A good scenario of the IP warm up is:

Day 1 – 1000 relays per day and 100 per hour

Day 2 – 2500 relays per day and 200 per hour

Day 3 – 3500 relays per day and 300 per hour

Day 4 – 4500 relays per day and no hourly limit

Day 5 – 7500 relays per day and no hourly limit

Day 6 – 9000 relays per day and no hourly limit

Day 7+ – no limits

If you are using G-Lock EasyMail7, you can set the limitations per hour and per day in the Outgoing Mail Account settings to be sure you are not exceeding the volume of sent messages each day.

4. How fast you try to send the messages.

Some ISPs, most notably Yahoo!Mail, limit the number of messages they can receive from an IP address within a given period. When you push beyond that limit, you put yourself into a "red zone".

So, sending faster is not always better. Often, it is better to send the messages slowly or use multiple servers and thus multiple IP addresses if you need to deliver a time-sensitive email urgently without violating the recipient rate limits.

5. Whether or not your server's IP address is blacklisted anywhere.

Blacklists can dramatically alter your ability to deliver email. If your sending IP address is blacklisted, that significantly decreases your IP reputation. And a bad IP reputation is one of the common reasons ISPs block email messages.

You'll want to check whether or not your IP address you're sending messages from is on any of the common blacklists using the GlockApps email spam checker.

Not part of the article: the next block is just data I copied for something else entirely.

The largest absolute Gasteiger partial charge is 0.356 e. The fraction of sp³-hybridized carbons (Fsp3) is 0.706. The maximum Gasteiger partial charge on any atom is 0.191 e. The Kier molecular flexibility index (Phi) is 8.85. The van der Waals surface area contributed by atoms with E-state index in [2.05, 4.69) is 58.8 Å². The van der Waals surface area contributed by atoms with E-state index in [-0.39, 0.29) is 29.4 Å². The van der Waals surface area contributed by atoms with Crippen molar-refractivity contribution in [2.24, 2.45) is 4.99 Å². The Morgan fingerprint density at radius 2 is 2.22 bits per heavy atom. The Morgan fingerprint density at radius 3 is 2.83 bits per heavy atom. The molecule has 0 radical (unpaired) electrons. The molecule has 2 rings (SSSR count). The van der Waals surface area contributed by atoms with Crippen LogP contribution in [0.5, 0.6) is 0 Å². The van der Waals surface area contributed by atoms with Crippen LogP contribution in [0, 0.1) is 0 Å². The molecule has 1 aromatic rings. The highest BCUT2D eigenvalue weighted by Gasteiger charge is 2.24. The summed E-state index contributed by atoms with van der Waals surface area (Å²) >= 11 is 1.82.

IP reputation monitoring from GlockApps
IP reputation monitor report

It's important that you work to get your IP address de-listed from any blacklists it ever gets on and watch that your mailing activity does not lead to blacklisting issues again.

Read:  How to Remove Your IP Address from the Yahoo!'s Blacklist

Besides public blacklists, your IP can be blocked by particular ISPs. Gmail, Hotmail, Yahoo and other providers maintain blacklists of IPs seen to send spam to their users.

Below are good guides you’ll want to check to learn how to find out if your sending IP is blacklisted by an ISP and how to request the removal:

How to Remove Your IP Address from Gmail’s Blacklist
How to Remove Your IP Address from the Hotmail/Outlook’s Blacklist
How to Remove Your IP Address from the Yahoo!’s Blacklist

6. Whether or not your server's IP address dedicated and static.

When you are sending from a shared IP address, you share the sender reputation with other users, and someone else's mailing activity affects your ability to deliver messages. If one user is sending emails that are absolute garbage, his tactics are not only unhelpful but really harmful to others. One sheep spoils the whole herd.

With a dedicated IP address, only you are responsible for building and maintaining the reputation of your sending IP address. You control what exactly is sent through it, and there should be no surprises.

Even within a brand, you'll want to have a dedicated IP address for your transactional emails which is separated from marketing emails because transactional emails inherently have a really good reputation, and you really want to make sure people get them. It's super important, and you don't want a bad campaign to impact your transactional emails.

Also, be sure that your sending IP address does not change (static) and not in a public cloud.

7. Whether or not your server's IP address have authentication records.

Authentication helps protect from email forging and prove that you are the sender who you say you are. Email messages that do not pass authentication checks may be blocked or are subject to additional filters, potentially preventing them from coming to the Inbox.